Much like yesterday, bond markets experienced a somewhat abrupt intraday swing that lacked overt motivation. This time, however, rates were heading in a more friendly direction with 10's ultimately dropping to 1.879 and Fannie 3.0s up 10 ticks to 101-29.again, we don't have much by way of gigantic, obvious motivations. So let's start going down the list and see what we find.
While motivations weren't necessarily overt, we still have a list of likely suspects. These include losses in oil and stocks as well as an almost complete evaporation in corporate debt issuance. Beyond that, it's good to remember that this is a holiday-shortened week and traders are scurrying to make the trades they need to make before taking off tomorrow afternoon.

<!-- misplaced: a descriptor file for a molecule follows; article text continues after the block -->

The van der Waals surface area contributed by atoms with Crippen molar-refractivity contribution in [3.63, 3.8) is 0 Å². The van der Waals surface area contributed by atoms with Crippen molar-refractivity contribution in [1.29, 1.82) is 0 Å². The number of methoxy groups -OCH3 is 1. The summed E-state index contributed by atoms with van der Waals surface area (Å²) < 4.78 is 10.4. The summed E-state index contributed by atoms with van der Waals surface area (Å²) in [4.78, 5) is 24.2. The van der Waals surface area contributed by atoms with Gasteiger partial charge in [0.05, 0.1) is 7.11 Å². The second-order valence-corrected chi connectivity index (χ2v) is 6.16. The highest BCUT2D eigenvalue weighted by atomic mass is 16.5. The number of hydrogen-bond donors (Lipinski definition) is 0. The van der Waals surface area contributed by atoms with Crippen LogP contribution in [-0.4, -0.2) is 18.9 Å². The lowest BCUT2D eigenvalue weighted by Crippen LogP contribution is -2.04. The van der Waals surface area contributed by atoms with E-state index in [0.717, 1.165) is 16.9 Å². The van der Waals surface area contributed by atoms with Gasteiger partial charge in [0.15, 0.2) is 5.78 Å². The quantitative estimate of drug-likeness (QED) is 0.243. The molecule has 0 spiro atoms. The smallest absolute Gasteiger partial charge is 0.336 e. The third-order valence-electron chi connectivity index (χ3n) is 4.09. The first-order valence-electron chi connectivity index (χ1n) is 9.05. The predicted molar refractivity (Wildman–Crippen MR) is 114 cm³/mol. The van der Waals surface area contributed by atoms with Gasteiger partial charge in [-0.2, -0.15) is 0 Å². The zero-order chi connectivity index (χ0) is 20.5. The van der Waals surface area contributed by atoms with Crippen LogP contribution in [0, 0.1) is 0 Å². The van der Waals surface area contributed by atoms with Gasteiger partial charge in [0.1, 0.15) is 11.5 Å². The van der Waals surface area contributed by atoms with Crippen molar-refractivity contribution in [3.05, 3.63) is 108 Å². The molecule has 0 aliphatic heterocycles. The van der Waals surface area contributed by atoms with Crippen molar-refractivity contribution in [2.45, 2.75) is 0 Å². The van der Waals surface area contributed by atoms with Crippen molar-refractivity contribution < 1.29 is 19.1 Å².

In fact, the holiday week theme may be one of the best ways to think about the past 2 days of trading. Before that, Monday got things kicked off on a weaker note, but yields were nonetheless holding under the important 1.92% pivot point. Then yesterday's Belgian terror attacks and massive corporate bond issuance made for a bit of a curveball. With today's yields closing right in line with last Friday's, it's starting to look more like a holiday week, complete with a characteristically inexplicable spike and nearly as perplexing bounce back to unchanged levels on the week.
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